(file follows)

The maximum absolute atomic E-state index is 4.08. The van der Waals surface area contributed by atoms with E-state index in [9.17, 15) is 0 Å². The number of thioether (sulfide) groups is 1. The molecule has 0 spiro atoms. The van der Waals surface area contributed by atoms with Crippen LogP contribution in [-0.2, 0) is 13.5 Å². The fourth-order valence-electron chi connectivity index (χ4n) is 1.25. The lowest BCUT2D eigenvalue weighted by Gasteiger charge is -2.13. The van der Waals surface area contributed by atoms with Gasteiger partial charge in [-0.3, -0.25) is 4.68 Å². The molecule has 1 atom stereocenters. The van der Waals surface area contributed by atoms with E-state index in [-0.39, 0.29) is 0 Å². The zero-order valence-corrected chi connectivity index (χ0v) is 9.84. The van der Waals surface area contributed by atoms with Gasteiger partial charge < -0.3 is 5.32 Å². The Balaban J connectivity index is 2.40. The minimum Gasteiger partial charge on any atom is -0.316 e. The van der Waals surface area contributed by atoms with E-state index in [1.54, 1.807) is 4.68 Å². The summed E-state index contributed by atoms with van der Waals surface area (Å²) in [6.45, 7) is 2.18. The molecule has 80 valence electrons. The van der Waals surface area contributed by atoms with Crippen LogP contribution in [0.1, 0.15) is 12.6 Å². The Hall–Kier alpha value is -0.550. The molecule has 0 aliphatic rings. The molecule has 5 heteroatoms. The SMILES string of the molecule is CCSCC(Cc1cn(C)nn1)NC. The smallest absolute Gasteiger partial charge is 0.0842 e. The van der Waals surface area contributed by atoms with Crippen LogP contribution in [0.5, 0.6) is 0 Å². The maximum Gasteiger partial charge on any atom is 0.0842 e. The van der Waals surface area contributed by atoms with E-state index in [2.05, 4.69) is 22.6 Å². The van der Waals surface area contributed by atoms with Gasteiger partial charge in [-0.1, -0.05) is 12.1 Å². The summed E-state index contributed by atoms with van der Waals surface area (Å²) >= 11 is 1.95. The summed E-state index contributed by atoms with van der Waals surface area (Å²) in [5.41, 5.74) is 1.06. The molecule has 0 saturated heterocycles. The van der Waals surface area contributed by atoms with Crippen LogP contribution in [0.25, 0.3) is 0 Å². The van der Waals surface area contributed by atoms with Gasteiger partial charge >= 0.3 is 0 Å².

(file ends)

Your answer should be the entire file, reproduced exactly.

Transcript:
The maximum absolute atomic E-state index is 4.08. The van der Waals surface area contributed by atoms with E-state index in [9.17, 15) is 0 Å². The number of thioether (sulfide) groups is 1. The molecule has 0 spiro atoms. The van der Waals surface area contributed by atoms with Crippen LogP contribution in [-0.2, 0) is 13.5 Å². The fourth-order valence-electron chi connectivity index (χ4n) is 1.25. The lowest BCUT2D eigenvalue weighted by Gasteiger charge is -2.13. The van der Waals surface area contributed by atoms with Gasteiger partial charge in [-0.3, -0.25) is 4.68 Å². The molecule has 1 atom stereocenters. The van der Waals surface area contributed by atoms with E-state index in [-0.39, 0.29) is 0 Å². The zero-order valence-corrected chi connectivity index (χ0v) is 9.84. The van der Waals surface area contributed by atoms with Gasteiger partial charge < -0.3 is 5.32 Å². The Balaban J connectivity index is 2.40. The minimum Gasteiger partial charge on any atom is -0.316 e. The van der Waals surface area contributed by atoms with E-state index in [1.54, 1.807) is 4.68 Å². The summed E-state index contributed by atoms with van der Waals surface area (Å²) in [6.45, 7) is 2.18. The molecule has 80 valence electrons. The van der Waals surface area contributed by atoms with Crippen LogP contribution in [0.1, 0.15) is 12.6 Å². The Hall–Kier alpha value is -0.550. The molecule has 0 aliphatic rings. The molecule has 5 heteroatoms. The SMILES string of the molecule is CCSCC(Cc1cn(C)nn1)NC. The smallest absolute Gasteiger partial charge is 0.0842 e. The van der Waals surface area contributed by atoms with Crippen LogP contribution in [0.5, 0.6) is 0 Å². The maximum Gasteiger partial charge on any atom is 0.0842 e. The van der Waals surface area contributed by atoms with E-state index in [2.05, 4.69) is 22.6 Å². The van der Waals surface area contributed by atoms with Gasteiger partial charge in [-0.1, -0.05) is 12.1 Å². The summed E-state index contributed by atoms with van der Waals surface area (Å²) >= 11 is 1.95. The summed E-state index contributed by atoms with van der Waals surface area (Å²) in [5.41, 5.74) is 1.06. The molecule has 0 saturated heterocycles. The van der Waals surface area contributed by atoms with Crippen LogP contribution in [0.25, 0.3) is 0 Å². The van der Waals surface area contributed by atoms with Gasteiger partial charge >= 0.3 is 0 Å².